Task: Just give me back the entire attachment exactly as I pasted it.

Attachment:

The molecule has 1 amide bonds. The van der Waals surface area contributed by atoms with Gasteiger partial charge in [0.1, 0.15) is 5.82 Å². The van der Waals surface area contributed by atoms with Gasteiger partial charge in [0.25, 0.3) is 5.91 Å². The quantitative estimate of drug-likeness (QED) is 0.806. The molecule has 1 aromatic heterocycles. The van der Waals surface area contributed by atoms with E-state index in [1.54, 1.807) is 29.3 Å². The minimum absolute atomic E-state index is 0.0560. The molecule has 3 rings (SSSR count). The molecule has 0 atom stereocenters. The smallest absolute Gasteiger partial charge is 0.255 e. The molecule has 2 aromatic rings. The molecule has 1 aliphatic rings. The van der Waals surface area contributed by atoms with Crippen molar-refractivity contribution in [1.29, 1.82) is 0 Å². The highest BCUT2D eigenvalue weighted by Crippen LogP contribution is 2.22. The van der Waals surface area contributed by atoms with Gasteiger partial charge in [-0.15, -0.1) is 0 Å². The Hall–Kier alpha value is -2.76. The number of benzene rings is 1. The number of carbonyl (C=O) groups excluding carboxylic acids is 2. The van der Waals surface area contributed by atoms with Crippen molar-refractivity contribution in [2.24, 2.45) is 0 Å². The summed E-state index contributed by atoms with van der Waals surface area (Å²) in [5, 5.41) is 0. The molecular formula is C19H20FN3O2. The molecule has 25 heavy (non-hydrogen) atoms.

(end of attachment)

The molecule has 1 amide bonds. The van der Waals surface area contributed by atoms with Gasteiger partial charge in [0.1, 0.15) is 5.82 Å². The van der Waals surface area contributed by atoms with Gasteiger partial charge in [0.25, 0.3) is 5.91 Å². The quantitative estimate of drug-likeness (QED) is 0.806. The molecule has 1 aromatic heterocycles. The van der Waals surface area contributed by atoms with E-state index in [1.54, 1.807) is 29.3 Å². The minimum absolute atomic E-state index is 0.0560. The molecule has 3 rings (SSSR count). The molecule has 0 atom stereocenters. The smallest absolute Gasteiger partial charge is 0.255 e. The molecule has 2 aromatic rings. The molecule has 1 aliphatic rings. The van der Waals surface area contributed by atoms with Crippen molar-refractivity contribution in [1.29, 1.82) is 0 Å². The highest BCUT2D eigenvalue weighted by Crippen LogP contribution is 2.22. The van der Waals surface area contributed by atoms with Gasteiger partial charge in [-0.15, -0.1) is 0 Å². The Hall–Kier alpha value is -2.76. The number of benzene rings is 1. The number of carbonyl (C=O) groups excluding carboxylic acids is 2. The van der Waals surface area contributed by atoms with Crippen molar-refractivity contribution in [2.24, 2.45) is 0 Å². The summed E-state index contributed by atoms with van der Waals surface area (Å²) in [5, 5.41) is 0. The molecular formula is C19H20FN3O2. The molecule has 25 heavy (non-hydrogen) atoms.